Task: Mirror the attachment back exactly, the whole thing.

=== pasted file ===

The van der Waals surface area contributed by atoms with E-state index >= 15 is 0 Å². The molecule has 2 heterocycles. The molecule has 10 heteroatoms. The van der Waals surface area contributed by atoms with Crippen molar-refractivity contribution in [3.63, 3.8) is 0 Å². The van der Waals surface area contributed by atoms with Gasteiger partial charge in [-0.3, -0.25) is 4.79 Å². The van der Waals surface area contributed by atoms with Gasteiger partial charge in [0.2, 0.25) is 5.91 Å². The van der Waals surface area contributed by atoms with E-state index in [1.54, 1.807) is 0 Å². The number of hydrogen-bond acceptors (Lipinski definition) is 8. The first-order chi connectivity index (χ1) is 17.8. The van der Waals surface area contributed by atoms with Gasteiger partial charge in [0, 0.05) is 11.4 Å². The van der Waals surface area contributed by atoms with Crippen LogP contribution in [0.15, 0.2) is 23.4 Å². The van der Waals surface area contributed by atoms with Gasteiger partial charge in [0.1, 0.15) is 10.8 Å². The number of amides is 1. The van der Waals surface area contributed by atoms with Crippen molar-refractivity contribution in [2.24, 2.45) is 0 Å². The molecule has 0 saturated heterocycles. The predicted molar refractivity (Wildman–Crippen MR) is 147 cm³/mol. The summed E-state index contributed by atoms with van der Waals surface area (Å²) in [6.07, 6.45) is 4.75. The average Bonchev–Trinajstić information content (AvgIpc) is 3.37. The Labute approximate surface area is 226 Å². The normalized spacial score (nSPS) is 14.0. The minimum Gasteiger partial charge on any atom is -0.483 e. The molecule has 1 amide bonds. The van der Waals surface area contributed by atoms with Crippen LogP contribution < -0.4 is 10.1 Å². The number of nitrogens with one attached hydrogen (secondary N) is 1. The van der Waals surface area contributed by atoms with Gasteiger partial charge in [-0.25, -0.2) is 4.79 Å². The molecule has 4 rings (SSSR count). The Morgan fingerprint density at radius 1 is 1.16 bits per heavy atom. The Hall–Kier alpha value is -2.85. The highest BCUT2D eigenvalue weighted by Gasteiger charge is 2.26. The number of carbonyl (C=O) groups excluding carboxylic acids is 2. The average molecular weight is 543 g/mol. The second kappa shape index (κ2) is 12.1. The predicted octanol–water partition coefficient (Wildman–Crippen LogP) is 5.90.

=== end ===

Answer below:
The van der Waals surface area contributed by atoms with E-state index >= 15 is 0 Å². The molecule has 2 heterocycles. The molecule has 10 heteroatoms. The van der Waals surface area contributed by atoms with Crippen molar-refractivity contribution in [3.63, 3.8) is 0 Å². The van der Waals surface area contributed by atoms with Gasteiger partial charge in [-0.3, -0.25) is 4.79 Å². The van der Waals surface area contributed by atoms with Gasteiger partial charge in [0.2, 0.25) is 5.91 Å². The van der Waals surface area contributed by atoms with E-state index in [1.54, 1.807) is 0 Å². The number of hydrogen-bond acceptors (Lipinski definition) is 8. The first-order chi connectivity index (χ1) is 17.8. The van der Waals surface area contributed by atoms with Gasteiger partial charge in [0, 0.05) is 11.4 Å². The van der Waals surface area contributed by atoms with Crippen LogP contribution in [0.15, 0.2) is 23.4 Å². The van der Waals surface area contributed by atoms with Gasteiger partial charge in [0.1, 0.15) is 10.8 Å². The number of amides is 1. The van der Waals surface area contributed by atoms with Crippen molar-refractivity contribution in [2.24, 2.45) is 0 Å². The molecule has 0 saturated heterocycles. The predicted molar refractivity (Wildman–Crippen MR) is 147 cm³/mol. The summed E-state index contributed by atoms with van der Waals surface area (Å²) in [6.07, 6.45) is 4.75. The average Bonchev–Trinajstić information content (AvgIpc) is 3.37. The Labute approximate surface area is 226 Å². The normalized spacial score (nSPS) is 14.0. The minimum Gasteiger partial charge on any atom is -0.483 e. The molecule has 1 amide bonds. The van der Waals surface area contributed by atoms with Crippen LogP contribution < -0.4 is 10.1 Å². The number of nitrogens with one attached hydrogen (secondary N) is 1. The van der Waals surface area contributed by atoms with Gasteiger partial charge in [-0.25, -0.2) is 4.79 Å². The molecule has 4 rings (SSSR count). The Morgan fingerprint density at radius 1 is 1.16 bits per heavy atom. The Hall–Kier alpha value is -2.85. The highest BCUT2D eigenvalue weighted by Gasteiger charge is 2.26. The number of carbonyl (C=O) groups excluding carboxylic acids is 2. The average molecular weight is 543 g/mol. The second kappa shape index (κ2) is 12.1. The predicted octanol–water partition coefficient (Wildman–Crippen LogP) is 5.90.